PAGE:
Bastl Schmid, also called Bastl (Wastl) Anfang, a Hutterite preacher in Moravia, was seized with two companions, Heinrich Schweitzer and Uhl Schuster, on a missionary journey through the canton of Bern, Switzerland, on 15 May 1585. In the first two weeks Bastl was questioned three times by the Reformed clergy. In the fourth week all three were tortured to make them reveal the names of those who had sheltered them. Bastl was threatened with hanging, and even had the noose around his neck. The authorities finally saw that all questioning and torture were futile, and returned them to prison. After 20 weeks in prison, when the council had made preparations for the execution and had given them their "final" meal, popular vote opposed the execution. The council therefore decided to release the prisoners. Heinrich and Uhl were beaten "with rods and burned through the ears with hot irons," and whipped to the border. Then Bastl was released without further penalty, even though he refused to vow never to return to Bern. The three Brethren safely reached the community in Moravia. (See also Wastl Anfang, which this article supplements.)
Beck, Josef. Die Geschichts-Bücher der Wiedertäufer in Oesterreich-Ungarn. Vienna, 1883; reprinted Nieuwkoop: De Graaf, 1967: 295.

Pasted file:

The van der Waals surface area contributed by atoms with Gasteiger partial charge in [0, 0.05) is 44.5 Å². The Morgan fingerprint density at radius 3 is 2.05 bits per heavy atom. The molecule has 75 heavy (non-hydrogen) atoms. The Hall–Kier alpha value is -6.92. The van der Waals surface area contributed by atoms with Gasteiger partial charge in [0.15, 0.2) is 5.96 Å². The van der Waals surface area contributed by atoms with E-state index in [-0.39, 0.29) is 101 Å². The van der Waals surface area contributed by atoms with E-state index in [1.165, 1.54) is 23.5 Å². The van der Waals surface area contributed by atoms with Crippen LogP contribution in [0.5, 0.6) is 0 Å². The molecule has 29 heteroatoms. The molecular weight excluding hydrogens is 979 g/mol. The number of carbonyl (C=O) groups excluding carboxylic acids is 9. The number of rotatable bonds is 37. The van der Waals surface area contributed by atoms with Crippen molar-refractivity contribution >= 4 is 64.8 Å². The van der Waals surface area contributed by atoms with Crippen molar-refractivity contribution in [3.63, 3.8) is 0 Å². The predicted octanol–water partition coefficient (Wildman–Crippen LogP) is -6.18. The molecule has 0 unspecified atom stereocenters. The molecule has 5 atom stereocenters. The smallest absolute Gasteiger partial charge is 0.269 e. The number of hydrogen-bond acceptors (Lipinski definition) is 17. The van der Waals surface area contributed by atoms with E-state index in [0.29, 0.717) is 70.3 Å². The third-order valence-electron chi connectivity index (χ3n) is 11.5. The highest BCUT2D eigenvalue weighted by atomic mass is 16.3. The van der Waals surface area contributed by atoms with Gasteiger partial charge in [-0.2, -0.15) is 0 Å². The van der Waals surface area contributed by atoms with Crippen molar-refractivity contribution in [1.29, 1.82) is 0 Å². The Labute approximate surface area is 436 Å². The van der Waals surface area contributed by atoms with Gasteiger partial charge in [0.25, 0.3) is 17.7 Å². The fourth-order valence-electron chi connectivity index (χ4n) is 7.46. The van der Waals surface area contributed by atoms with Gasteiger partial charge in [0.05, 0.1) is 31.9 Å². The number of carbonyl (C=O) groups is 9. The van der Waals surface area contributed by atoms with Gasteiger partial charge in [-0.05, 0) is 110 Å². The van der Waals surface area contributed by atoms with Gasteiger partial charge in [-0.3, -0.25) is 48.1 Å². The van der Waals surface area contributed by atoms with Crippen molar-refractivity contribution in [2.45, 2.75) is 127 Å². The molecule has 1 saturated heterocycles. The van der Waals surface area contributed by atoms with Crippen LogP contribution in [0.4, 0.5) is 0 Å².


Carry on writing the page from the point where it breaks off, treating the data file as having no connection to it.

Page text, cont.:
Hege, Christian and Christian Neff. Mennonitisches Lexikon. 4 v. Frankfurt & Weierhof: Hege; Karlsruhe: Schneider, 1913-1967: v. IV, 75.
Wolkan, Rudolf. Geschicht-Buch der Hutterischen Brüder. Macleod, AB, and Vienna, 1923.
Zieglschmid, A. J. F. Die älteste Chronik der Hutterischen Brüder: Ein Sprachdenkmal aus frühneuhochdeutscher Zeit. Ithaca: Cayuga Press, 1943: 544 ff.
Cite This Article
Geiser, Samuel. "Schmid, Bastl (16th century)." Global Anabaptist Mennonite Encyclopedia Online. 1959. Web. 24 Jan 2017. http://gameo.org/index.php?title=Schmid,_Bastl_(16th_century)&oldid=93505.
Geiser, Samuel. (1959). Schmid, Bastl (16th century). Global Anabaptist Mennonite Encyclopedia Online. Retrieved 24 January 2017, from http://gameo.org/index.php?title=Schmid,_Bastl_(16th_century)&oldid=93505.
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